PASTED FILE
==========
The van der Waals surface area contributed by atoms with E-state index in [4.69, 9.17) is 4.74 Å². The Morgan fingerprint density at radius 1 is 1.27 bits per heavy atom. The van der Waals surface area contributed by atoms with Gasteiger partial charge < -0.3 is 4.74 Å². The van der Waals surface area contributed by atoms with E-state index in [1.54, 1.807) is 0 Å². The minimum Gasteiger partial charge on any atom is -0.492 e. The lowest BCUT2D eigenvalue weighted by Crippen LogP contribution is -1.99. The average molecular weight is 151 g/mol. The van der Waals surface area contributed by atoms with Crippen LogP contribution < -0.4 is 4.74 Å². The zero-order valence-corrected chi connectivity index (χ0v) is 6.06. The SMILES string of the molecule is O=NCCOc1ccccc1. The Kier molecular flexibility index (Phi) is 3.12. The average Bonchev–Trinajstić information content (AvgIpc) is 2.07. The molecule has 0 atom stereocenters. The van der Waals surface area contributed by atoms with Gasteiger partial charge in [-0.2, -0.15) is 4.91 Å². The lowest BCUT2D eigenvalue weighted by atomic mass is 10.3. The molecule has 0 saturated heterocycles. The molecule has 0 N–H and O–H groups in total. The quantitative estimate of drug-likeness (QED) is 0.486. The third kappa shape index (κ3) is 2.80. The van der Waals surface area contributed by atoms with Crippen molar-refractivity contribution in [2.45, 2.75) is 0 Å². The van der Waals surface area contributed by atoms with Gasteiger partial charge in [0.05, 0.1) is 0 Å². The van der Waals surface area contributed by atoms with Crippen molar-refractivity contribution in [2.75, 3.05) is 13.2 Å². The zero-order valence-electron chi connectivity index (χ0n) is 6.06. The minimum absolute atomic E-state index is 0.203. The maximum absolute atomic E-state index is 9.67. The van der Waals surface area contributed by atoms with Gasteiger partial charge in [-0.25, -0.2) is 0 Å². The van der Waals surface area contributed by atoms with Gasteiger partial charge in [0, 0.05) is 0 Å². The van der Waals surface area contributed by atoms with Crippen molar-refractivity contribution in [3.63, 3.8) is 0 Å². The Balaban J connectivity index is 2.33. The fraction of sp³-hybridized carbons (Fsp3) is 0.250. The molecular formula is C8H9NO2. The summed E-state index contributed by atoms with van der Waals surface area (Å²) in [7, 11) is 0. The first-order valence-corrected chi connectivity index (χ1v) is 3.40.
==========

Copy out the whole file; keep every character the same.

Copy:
The van der Waals surface area contributed by atoms with E-state index in [4.69, 9.17) is 4.74 Å². The Morgan fingerprint density at radius 1 is 1.27 bits per heavy atom. The van der Waals surface area contributed by atoms with Gasteiger partial charge < -0.3 is 4.74 Å². The van der Waals surface area contributed by atoms with E-state index in [1.54, 1.807) is 0 Å². The minimum Gasteiger partial charge on any atom is -0.492 e. The lowest BCUT2D eigenvalue weighted by Crippen LogP contribution is -1.99. The average molecular weight is 151 g/mol. The van der Waals surface area contributed by atoms with Crippen LogP contribution < -0.4 is 4.74 Å². The zero-order valence-corrected chi connectivity index (χ0v) is 6.06. The SMILES string of the molecule is O=NCCOc1ccccc1. The Kier molecular flexibility index (Phi) is 3.12. The average Bonchev–Trinajstić information content (AvgIpc) is 2.07. The molecule has 0 atom stereocenters. The van der Waals surface area contributed by atoms with Gasteiger partial charge in [-0.2, -0.15) is 4.91 Å². The lowest BCUT2D eigenvalue weighted by atomic mass is 10.3. The molecule has 0 saturated heterocycles. The molecule has 0 N–H and O–H groups in total. The quantitative estimate of drug-likeness (QED) is 0.486. The third kappa shape index (κ3) is 2.80. The van der Waals surface area contributed by atoms with Crippen molar-refractivity contribution in [2.45, 2.75) is 0 Å². The van der Waals surface area contributed by atoms with Gasteiger partial charge in [0.05, 0.1) is 0 Å². The van der Waals surface area contributed by atoms with Crippen molar-refractivity contribution in [2.75, 3.05) is 13.2 Å². The zero-order valence-electron chi connectivity index (χ0n) is 6.06. The minimum absolute atomic E-state index is 0.203. The maximum absolute atomic E-state index is 9.67. The van der Waals surface area contributed by atoms with Gasteiger partial charge in [-0.25, -0.2) is 0 Å². The van der Waals surface area contributed by atoms with Gasteiger partial charge in [0, 0.05) is 0 Å². The van der Waals surface area contributed by atoms with Crippen molar-refractivity contribution in [3.63, 3.8) is 0 Å². The Balaban J connectivity index is 2.33. The fraction of sp³-hybridized carbons (Fsp3) is 0.250. The molecular formula is C8H9NO2. The summed E-state index contributed by atoms with van der Waals surface area (Å²) in [7, 11) is 0. The first-order valence-corrected chi connectivity index (χ1v) is 3.40.